Despite thousands of articles, there's shockingly little actionable advice to help startups complete SOC 2. When you don't have dedicated compliance teams or six figure budgets, we set out to answer: When to pull the trigger on SOC 2. Who needs to be involved in prep work & what tasks can/can not be delegated. How to narrow the scope and save as much time as possible. What are achievable best practices for each policy. How to gather evidence for auditors. One area that usually requires some remediation is access controls. Most teams don't have answers when auditors ask "who has access to a specific database or server and what queries did they execute?" That's why we started strongDM- to manage and monitor access to every database, server, & environment. Click here to see for yourself.
In this post, we’ll answer the following questions: How do I know what rules and regulations I need to follow when protecting my data and data center? Where should I host my secure data center infrastructure (on-prem vs. colocation facilities vs. cloud vs. hybrid solution)? How do I plan for - and recover from - a physical data center failure?
With headline-grabbing software vulnerabilities becoming more and more prevalent, now is the time to tighten up your development practices into a well-written SDLC policy. This particular information security policy will help your development teams standardize on coding tools and practices, as well as get everybody on the same page from a security standpoint. And come the time when you do have a incident, you will be able to demonstrate to your customers that you do indeed take their security seriously - it’s not just lip service.
In the world of SOC 2, the general rule is to write a policy, procedure or log entry for just about everything that happens in your environment. This is especially important when it comes to system changes, as auditors want to see that you have detailed logs of what’s happening in your environment, that the changes are properly documented and communicated across your organization, and that you can effectively debug problems after a change is made. All of these requirements and expectations are defined in your system changes policy.
As you prepare your company to endure and recover from a disaster, two primary information technology policies should be in place: business continuity and disaster recovery. These two policies help you plan for – and recover from – adverse events, but the difference lies in the goals of each policy: business continuity focuses on returning your business to normalcy, while disaster recovery details the minimum necessary functions for your business to survive.
When an information security incident occurs, you need to be able to gather as much information about it as quickly as possible. There’s also a very real possibility that you will have to involve outside parties - such as an incident response team - to help you as well. That means you can’t approach log management and retention as a simple checkbox. Instead, you need to have rich data that captures audit logs from all critical information systems. Otherwise, if your logs are incomplete, inaccurate or missing altogether, they won’t be of much help when you really need them. Here are five questions to ask when writing your log management and review security policy:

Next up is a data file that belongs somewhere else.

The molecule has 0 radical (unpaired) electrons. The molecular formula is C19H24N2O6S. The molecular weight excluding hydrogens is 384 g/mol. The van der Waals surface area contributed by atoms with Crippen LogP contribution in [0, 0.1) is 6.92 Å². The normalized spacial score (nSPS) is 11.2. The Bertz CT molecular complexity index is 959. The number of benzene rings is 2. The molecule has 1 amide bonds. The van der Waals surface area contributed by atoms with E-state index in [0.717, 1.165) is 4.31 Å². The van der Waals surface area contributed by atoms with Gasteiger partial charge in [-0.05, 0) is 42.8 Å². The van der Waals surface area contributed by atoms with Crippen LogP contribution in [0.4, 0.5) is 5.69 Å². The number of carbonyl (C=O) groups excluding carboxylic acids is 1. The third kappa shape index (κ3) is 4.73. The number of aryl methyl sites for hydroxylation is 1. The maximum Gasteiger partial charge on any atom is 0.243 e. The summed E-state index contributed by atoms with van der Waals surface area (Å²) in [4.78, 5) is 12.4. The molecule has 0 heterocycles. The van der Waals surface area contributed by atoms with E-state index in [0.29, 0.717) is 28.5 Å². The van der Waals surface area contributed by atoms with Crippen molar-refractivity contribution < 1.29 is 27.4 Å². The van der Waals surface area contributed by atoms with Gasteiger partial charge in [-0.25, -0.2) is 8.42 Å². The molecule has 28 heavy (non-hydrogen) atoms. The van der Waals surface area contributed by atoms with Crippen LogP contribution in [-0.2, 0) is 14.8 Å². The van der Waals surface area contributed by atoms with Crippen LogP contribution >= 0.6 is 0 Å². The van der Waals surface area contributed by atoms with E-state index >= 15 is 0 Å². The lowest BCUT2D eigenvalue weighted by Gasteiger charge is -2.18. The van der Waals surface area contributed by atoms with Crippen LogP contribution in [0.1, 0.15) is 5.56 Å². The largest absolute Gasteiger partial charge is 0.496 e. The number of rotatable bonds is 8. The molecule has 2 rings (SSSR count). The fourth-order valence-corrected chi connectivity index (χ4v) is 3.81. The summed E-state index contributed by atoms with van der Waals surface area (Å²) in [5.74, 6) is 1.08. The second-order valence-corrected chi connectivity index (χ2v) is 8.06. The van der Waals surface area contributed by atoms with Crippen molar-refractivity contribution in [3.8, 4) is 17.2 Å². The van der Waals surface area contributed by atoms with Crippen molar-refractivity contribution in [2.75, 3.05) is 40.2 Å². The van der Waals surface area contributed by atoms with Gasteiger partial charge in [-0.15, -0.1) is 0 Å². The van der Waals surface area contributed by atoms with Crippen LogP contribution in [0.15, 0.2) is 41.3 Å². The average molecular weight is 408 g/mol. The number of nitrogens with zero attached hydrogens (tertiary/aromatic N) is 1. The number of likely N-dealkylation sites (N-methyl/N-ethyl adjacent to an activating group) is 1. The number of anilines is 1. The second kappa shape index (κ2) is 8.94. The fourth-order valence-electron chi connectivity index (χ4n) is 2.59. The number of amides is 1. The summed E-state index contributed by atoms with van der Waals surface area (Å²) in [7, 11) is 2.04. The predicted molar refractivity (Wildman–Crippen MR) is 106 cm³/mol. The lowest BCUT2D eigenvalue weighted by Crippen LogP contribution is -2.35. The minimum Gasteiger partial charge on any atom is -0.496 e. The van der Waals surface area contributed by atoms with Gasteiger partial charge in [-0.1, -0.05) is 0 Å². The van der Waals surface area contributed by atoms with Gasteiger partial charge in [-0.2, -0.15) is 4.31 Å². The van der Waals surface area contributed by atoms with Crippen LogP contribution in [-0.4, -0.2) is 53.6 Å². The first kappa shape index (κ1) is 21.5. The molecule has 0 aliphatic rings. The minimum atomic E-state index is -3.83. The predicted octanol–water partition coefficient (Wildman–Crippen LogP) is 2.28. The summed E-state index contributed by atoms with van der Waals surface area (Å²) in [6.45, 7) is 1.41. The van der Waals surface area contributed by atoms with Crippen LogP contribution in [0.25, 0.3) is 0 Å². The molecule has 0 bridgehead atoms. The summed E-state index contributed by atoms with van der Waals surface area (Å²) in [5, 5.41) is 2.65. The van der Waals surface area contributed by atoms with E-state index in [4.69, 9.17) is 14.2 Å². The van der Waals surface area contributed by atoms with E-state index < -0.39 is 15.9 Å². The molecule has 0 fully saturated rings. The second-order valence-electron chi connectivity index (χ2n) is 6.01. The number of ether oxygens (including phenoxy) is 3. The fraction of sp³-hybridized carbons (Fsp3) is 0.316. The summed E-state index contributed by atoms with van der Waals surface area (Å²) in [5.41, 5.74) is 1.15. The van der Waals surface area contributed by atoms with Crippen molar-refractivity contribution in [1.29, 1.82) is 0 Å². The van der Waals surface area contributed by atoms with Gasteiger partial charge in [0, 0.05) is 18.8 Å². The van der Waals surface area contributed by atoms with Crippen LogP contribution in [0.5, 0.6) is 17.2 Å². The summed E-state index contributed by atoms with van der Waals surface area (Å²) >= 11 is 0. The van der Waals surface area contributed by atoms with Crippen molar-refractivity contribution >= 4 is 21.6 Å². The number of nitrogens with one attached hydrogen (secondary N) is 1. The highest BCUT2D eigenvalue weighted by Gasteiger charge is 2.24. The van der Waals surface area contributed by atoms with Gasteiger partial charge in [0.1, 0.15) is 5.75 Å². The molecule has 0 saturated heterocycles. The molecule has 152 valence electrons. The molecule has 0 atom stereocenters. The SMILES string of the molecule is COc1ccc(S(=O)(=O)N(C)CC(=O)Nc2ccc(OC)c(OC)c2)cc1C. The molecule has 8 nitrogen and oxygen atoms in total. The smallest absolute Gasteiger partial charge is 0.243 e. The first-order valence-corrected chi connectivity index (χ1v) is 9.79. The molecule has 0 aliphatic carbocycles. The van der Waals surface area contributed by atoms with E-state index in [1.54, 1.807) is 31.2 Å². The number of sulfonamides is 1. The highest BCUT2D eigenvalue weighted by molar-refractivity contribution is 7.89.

Here are four practices to consider when creating your IT vendor management policy: 1. Evaluate vendors IT services vendors are generally very good at assuring you their product or service is like oxygen - you can’t live without it! They will throw around a lot of acronyms and buzzwords like “next-gen” in hopes of dazzling you into signing on the dotted line. Resist that temptation for now, and instead create a template with questions to help you do the proper amount of due diligence and select the right vendors.
Passwords are one of the most common targets for hackers, so it’s imperative that your company enforce a strong password policy. This policy will not only define the requirements of the password itself but the procedure your organization will use to select and securely manage passwords.
Confusing SOC 1 and SOC 2 is easy. While both compliance frameworks attest to the controls used within your organization, the frameworks differ in focus. SOC 1 looks at your organization’s financial reporting, while SOC 2 focuses on how you secure and protect customer data. This blog post will focus on exploring the differences between SOC 1 and SOC 2.
Our world has changed. Gone are the days of an 8 to 5 work day at a physical office, and leaving all your responsibilities behind at the end of the day. We now live in a 24×7 global economy and are perpetually connected to our corporate networks with cell phones, laptops, and tablets. The convenience of “work from anywhere” introduces some exciting challenges for your information security and information technology teams, and that’s where the remote access policy comes in. The purpose of this policy is to make your employees productive from anywhere without sacrificing security. Enforcing your Access Control Policy for SOC2 is not easy when database credentials, ssh keys, and app permissions are stored in a dozen different places. strongDM unifies access to everything in your existing SSO. Here are steps your team can take to work remotely while still maintaining security: Define who can work remotely Before